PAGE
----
Vermont officials confident lower case counts mean a return to normal for summer

Local News

Burlington Mayor Weinberger touted another day of declining COVID-19 cases in Chittenden County, saying trends are pointing toward a more normal summer in the Queen City. . 

“Between high vaccination rates, I hope people will fully enjoy the outdoors this summer,” he said.

Three new cases were reported in Chittenden County on Tuesday, bringing the seven-day case average to five. A day earlier, Weinberger had urged City Council to lift the city’s mask mandate. However, councilors put off the decision on masks until its June 7 meeting, saying they wanted to see more young adults get their shots first.

Weinberger, however, said lifting the mask mandate in the city would incentivize others to get vaccinated.

“What I think people should grapple with is there is public health value in having different rules for vaccinated people versus unvaccinated people,” he said.

Dr. Stephen Leffler, president and CEO of the University of Vermont Medical Center, signaled his support for lifting the mask mandate. He said both the science and the lower case counts support guidance from the Centers for Disease Control & Prevention that fully vaccinated Americans can ditch their masks.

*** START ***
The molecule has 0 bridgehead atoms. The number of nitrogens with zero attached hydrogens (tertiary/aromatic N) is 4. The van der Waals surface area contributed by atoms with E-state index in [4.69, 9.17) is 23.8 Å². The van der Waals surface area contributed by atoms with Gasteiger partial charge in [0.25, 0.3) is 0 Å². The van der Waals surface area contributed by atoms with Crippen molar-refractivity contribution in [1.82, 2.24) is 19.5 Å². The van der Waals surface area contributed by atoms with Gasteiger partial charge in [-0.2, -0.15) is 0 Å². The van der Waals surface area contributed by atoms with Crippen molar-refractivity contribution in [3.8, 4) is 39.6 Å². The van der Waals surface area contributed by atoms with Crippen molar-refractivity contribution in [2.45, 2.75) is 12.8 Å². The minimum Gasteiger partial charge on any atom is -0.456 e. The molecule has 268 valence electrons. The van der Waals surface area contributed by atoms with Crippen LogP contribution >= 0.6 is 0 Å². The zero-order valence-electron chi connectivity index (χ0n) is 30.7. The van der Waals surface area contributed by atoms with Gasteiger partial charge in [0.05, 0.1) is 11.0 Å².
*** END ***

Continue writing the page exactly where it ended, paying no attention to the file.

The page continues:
“Over 90 percent of our older Vermonters chose to be vaccinated, they’re safe now. Their risk of infection is less than 1 in 2,000,” said Leffler.

And, he said, their risk of hospitalizations is even lower: 1 in 20,000.

“The age group that we serve is doing incredibly well. I do think there’s an opportunity with reaching to more diverse populations,” said Tracy Shamberger, director of Public Relations and Business Development for Age Well, a non-profit that has helped vaccinate older and homebound Vermonters.

“The most vulnerable population of older adults want to get back out. The sooner that everybody gets vaccinated the better,” said Shamberger.

Dr. Leffler applauded the state’s effort in bringing vaccination clinics to people on Church Street and North Beach. But he, too, is worried not enough young people are rolling up their sleeves. 

“I think our 18 to 30-year-olds, often times they’re busy they have a lot going on, so bring the vaccine to them. Make it easy, getting them Johnson & Johnson, meeting them where they’re at. That’s how we’ll get big numbers of those people vaccinated,” said Leffler.

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